Abraham Anghik Ruben at Rockwell Museum – Review

Last week, at Rockwell Museum, I had the privilege of meeting sculptor Abraham Anghik Ruben. In fact, I paid for the privilege, and was glad I did.
I discover that Mr. Ruben and I first saw the light of day in the same month, 22 days apart – he in western Canada’s Arctic expanse, I under the sea wind in Rhode Island. He was born into a society largely preliterate, but quickly being brutalized (even more than it had been) in a dream of helpfulness. My life was among feverishly literate people, but with rages and alcoholism, and early hearing loss, all deep enough to leave permanent scars. And, it seems, Mr. Ruben and I reveled in nature, and both devoured stories.
In each case, many of the stories were family based, and community based. In my home we spent many late late nights around the dining table with family and friends, telling the tales of those who’d gone before and often asking “Now who is he (or she)?” – meaning, who’s he related to? No one expected people to behave just like their families, or even anything like their families. But no one seem properly located in space until we knew who and where he came from.
Awash in nature and stories and family and grievously unkind kindnesses, we both became storytellers. Abraham Ruben tells stories in metal and stone, and you can see them at the Rockwell.
He considers himself a contemporary artist who happens to be Inuvialuit, and his work clearly draws upon the traditional work of the Arctic. The first glance signals that, but the second look reveals that it’s far, far more. This is indeed 21st-century art springing from, and still rooted in, traditional forms.
The exhibit is entitled “The World of Man, Animals, and Spirit.” It’s an expression of becoming, and of transforming. Within any given sculpture, transformation often takes place physically. In the falcon’s wing, human forms appear, busy about their earth-bound lives. Thor becomes a bear becomes a falcon. In the folds of a robe, falcon and fish appear.
But transformation takes place at a higher level, too. Amergin’s Prayer: The Poem of Eire depicts an Irish Brehon of the transitional time from druidry to Christianity. The holy man is going into (or coming from?) the wilderness where he encounters the mysteries. His staff and his book speak to the counsel he gives, but his face shows the exhausting agony of his experience, and his body has wide spaces for the wind of the spirit to blow through.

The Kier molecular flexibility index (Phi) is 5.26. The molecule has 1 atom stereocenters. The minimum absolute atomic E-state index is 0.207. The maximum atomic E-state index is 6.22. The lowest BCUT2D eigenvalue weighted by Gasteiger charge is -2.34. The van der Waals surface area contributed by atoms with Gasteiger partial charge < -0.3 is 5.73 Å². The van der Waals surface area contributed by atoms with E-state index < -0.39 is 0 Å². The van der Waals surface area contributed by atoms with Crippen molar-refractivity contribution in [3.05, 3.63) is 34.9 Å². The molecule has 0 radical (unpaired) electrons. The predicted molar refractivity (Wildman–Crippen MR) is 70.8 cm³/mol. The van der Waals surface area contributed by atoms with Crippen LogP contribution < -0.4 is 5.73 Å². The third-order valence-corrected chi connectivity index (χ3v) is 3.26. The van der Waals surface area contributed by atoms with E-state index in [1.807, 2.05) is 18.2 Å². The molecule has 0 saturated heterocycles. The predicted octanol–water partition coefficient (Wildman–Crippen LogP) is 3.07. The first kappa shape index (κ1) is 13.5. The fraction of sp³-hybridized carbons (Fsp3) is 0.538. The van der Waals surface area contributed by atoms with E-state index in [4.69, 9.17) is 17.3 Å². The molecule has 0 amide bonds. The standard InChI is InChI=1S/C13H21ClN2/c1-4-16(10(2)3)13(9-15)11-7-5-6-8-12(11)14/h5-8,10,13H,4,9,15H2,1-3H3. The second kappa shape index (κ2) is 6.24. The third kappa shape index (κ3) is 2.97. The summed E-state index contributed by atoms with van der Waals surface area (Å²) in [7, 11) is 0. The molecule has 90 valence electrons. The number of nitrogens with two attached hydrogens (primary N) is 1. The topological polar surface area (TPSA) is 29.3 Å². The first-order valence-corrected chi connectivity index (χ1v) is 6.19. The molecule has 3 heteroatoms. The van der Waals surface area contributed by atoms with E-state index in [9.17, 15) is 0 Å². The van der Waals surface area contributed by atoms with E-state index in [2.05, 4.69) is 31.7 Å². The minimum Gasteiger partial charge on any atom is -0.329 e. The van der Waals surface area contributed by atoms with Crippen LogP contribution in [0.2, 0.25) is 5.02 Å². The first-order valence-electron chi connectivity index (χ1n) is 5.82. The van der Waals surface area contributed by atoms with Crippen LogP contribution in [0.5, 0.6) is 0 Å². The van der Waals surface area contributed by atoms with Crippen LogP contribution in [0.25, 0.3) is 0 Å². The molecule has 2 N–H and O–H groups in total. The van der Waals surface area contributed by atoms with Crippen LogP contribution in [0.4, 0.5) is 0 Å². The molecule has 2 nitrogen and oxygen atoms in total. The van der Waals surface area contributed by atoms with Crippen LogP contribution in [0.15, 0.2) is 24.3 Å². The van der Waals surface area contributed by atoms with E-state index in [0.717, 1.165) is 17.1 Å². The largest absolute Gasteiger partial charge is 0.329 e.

Kublualak: The Right of Passage also pictures the agony of transformation, as Kublualak sprawls in the talons of a gigantic falcon. Following the Spanish influenza of 1918 the Inuvialuit numbered just 156 souls, and Kublualak sought guidance in solitude, of which the Arctic abounds. The falcon appeared to him in a storm to guide him in the shaman’s way, but only on condition that the gift be used for the people. Kublualak was in fact instrumental in their surviving as Inuvialuits.
Shaman With Rune Sticks interprets the shape-shifting Norse god Odin as shaman and storyteller. Fatigue is incised in his face, and on his back he bears his own fated (and fatal) battle with the Fenriswolf, with which the world will end.
How did Odin wander in? As he started working with the calamity of global heating, Mr. Ruben increasingly has taken a circumpolar view, recognizing that the Vikings are also children of the north. Those with long memories will recall Dr. Magnus Agustsson’s 1999 sculpture exhibit, “The Viking Vision,” at Curtiss Museum, followed by a smaller show at Cornell, and exhibitions in Washington and Reykjavik. Dr. Agustsson drew on the myths and sagas recited and sung beside the fire, and there are echoes across the exhibits. In The Beginning, Mr. Anghik imagines a Viking discovering a harpoon and recognizing… perhaps with despair.. that they are not alone in this hostile New World. The Viking Vinlanders didn’t last, and the Viking Greenlanders never learned to adapt. The Beginning, of course, is paired with The End, in which an Inuit family, moving into now-empty spaces, broods over an abandoned helmet of the long-gone Norse.
Ruben Anghik’s Vision to me is this show’s pre-eminent piece. The artist’s grandfather, like Walt Whitman, contains multitudes. He speaks and he gestures, as he did when the artist, at five years of age, was called with other family members to witness the old man’s will shortly before his passing. Ruben Anghik spoke of the years to come, and of ways the people would need to adapt in order to survive. The duotone soapstone suggests his imminent passing, but his expression, as he sees what lies ahead, seems to me an expression of pleased surprise. Continuity – becoming – transformation – change – family – the people – the farthest North – Anghik’s Vision gathers all the threads.
(“Man, Animals, and Spirits” is one of an exciting pair of exhibits just opened at the Rockwell. While Mr. Anghik’s work is clearly contemporary, “Illustration and Imagination” is a stunning collection of illustration paintings, some nearly a century old, by W.H.D. Koerner. When I first encountered Mr. Anghik he was by himself, taking in the Koerner paintings while muttering, “Wonderful, wonderful.” He was absolutely right, and we’ll look at THAT exhibit next week.)